Megan: It’s endearing. I guess like coming from my perspective, certain things about me are not endearing. But then when someone else says, like, when you pointed out, oh my gosh, you make frozen pizzas for your kids. That’s so funny. I was like, I didn’t even, that didn’t even register to me. But now I’m like, oh, I can see what you’re saying. But I never would have seen that if you had not pointed that out. So I think digging into this sort of thing gives you a new perspective on yourself.
Sandy: We all get so focused on our own little world, right? If your world is food bloggers, while you’re talking to other food bloggers, you’re comparing yourself to other food bloggers. You’re in this world. You almost forget to see the outside world and how they’re viewing you. So it makes sense why we do it.
Megan: That’s true. What do you think about this? I feel like it’s easier to show up with those quirks and kind of unique characteristics on social media than it is maybe in a blog post, with writing. We’re like, oh, I have to follow this structure. I’m going to post this recipe. But on social media, especially Instagram, for some reason, it’s just really easy to put yourself out there. Like with you and the meat thermometer. That is Sandy, you’re telling us I do not like cooking. I don’t enjoy this. This is making me crazy.
Sandy: You wanted to say disaster.
Megan: I did not say disaster. You said it. You know what I mean? It’s really easy to make those little snippet stories or a video and put it out there and for people to say, oh my gosh, I love her. That’s so fun. So maybe start there, if this is something that you want to dig into. I think Instagram stories are the perfect way to start putting your personality out.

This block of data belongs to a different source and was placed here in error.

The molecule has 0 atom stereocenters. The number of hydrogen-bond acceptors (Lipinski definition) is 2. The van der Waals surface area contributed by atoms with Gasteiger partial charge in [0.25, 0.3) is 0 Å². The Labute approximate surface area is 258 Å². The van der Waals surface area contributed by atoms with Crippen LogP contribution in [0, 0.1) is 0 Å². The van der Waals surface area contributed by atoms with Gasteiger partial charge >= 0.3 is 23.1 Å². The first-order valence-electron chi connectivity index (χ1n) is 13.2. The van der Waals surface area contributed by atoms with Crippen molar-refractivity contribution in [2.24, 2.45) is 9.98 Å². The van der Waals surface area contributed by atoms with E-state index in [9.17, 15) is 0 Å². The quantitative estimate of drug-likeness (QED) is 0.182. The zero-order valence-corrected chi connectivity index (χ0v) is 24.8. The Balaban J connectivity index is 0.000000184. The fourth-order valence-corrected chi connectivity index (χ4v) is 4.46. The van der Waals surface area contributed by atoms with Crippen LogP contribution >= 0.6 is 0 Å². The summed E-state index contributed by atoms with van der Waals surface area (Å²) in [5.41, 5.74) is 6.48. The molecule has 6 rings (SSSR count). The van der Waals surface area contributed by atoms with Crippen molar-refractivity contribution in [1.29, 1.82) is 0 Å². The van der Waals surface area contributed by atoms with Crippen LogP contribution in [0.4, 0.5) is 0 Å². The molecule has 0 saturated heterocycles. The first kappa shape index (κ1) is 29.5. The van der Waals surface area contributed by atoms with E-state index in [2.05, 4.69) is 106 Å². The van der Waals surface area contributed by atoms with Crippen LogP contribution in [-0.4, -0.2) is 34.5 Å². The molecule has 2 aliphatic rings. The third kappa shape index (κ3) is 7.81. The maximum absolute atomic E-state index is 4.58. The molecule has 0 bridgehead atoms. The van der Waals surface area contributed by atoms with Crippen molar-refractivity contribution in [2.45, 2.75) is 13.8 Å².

Sandy: Sure. Absolutely. I know engagement is everything. It’s something that everybody is talking about. Engagement to me means that your viewer is actually reacting to what you put out there, but also make sure you’re connecting with your reader, the viewer. If they give you a like or something, I’m sure you’ve said this a million times too, but really connect with them because you just made them feel like they’re in your circle of friends. So respond to them as if they are in your circle of friends. You know what I mean?
Megan: So how would you do that? So with your meat, sorry. I’m just beating a dead horse here with your poor meat and your meat video. Did you save that by the way? Did you put it in a highlight? I hope you did.
Sandy: I don’t remember if I did.
Sandy: It was so frantic at that moment. I don’t remember what I did.
Megan: So using that as an example, if somebody was like, oh my gosh, Sandy. This is so great. I’m sorry you’re feeling the pain, but I can relate to you. How would you reply to that?